Elected unopposed Sunday as president of the opposition faction he leads, Morgan Tsvangirai vowed to achieve full democratic rule, further promising to step down from his post in five years - a nod to critics who say that he has a dictatorial style.
Tsvangirai urged Zimbabweans to unite and protest peacefully to confront President Robert Mugabe and the ruling Zimbabwe African National Congress-Patriotic Front which has governed the country since independence 26 years ago.
Political observers said Tsvangirai’s new team looks capable of challenging President Mugabe’s grip on power. His leadership cadre includes Thokozana Khupe in the vice presidential slot, Isaac Matongo as chairman with Lovemore Moyo as his deputy, and Tendai Biti as secretary general backed up by Tapiwa Mashakada.
Congress delegates elected former farmer and parliamentarian Roy Bennett treasurer in absentia. Former Harare Mayor Elias Mudzuri is organizing secretary and Nelson Chamisa was selected as spokesman for the opposition faction. Lucia Matibenga was re-elected women’s chairwoman and Thamsanga Mahlangu youth chairman.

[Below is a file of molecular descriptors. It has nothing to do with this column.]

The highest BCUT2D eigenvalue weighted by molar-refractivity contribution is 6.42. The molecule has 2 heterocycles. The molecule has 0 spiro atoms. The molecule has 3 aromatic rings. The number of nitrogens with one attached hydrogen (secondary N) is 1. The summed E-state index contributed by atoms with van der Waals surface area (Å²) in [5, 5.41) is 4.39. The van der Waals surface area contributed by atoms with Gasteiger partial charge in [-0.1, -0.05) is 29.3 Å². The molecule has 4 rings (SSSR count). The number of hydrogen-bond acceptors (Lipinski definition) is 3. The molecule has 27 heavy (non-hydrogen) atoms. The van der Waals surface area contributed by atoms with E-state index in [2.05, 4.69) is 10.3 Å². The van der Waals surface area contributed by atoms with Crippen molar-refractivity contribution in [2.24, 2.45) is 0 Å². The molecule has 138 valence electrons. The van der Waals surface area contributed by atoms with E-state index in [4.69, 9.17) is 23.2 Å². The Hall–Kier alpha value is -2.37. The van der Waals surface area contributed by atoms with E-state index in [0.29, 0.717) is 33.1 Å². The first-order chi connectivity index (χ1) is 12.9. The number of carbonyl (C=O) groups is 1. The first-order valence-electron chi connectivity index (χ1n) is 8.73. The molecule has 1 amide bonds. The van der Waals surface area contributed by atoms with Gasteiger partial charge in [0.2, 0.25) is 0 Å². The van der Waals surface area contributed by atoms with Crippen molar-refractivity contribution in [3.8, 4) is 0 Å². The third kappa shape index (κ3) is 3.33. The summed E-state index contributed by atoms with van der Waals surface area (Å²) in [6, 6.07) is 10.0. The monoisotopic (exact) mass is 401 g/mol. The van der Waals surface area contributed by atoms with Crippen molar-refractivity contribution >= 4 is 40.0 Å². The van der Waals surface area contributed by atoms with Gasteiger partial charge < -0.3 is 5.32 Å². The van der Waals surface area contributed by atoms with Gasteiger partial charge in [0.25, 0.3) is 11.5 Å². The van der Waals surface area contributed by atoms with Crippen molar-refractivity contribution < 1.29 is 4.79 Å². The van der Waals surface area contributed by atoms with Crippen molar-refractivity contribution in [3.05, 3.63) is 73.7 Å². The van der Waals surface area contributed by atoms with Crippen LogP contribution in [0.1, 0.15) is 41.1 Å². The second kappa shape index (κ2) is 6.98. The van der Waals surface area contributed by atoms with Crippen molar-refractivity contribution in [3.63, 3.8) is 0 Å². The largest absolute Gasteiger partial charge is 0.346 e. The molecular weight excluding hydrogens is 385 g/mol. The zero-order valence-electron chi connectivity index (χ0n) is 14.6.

Reporter Blessing Zulu of VOA's Studio 7 for Zimbabwe looked into the significance of the congress, held at a time of deep division in the once united opposition.
For a broader perspective, Studio 7 reporter Carole Gombakomba turned to analyst Felix Mafa, executive director of the Post-Independence Survival Trust.
Meanwhile, Bulawayo police raided the offices of the so-called pro-senate opposition faction based there. Officers reportedly told onlookers they were searching for "arms of war." The incursion followed a rally organized by faction leader Arthur Mutambara at the city's sports stadium on Sunday. Babongile Dlamini filed a report.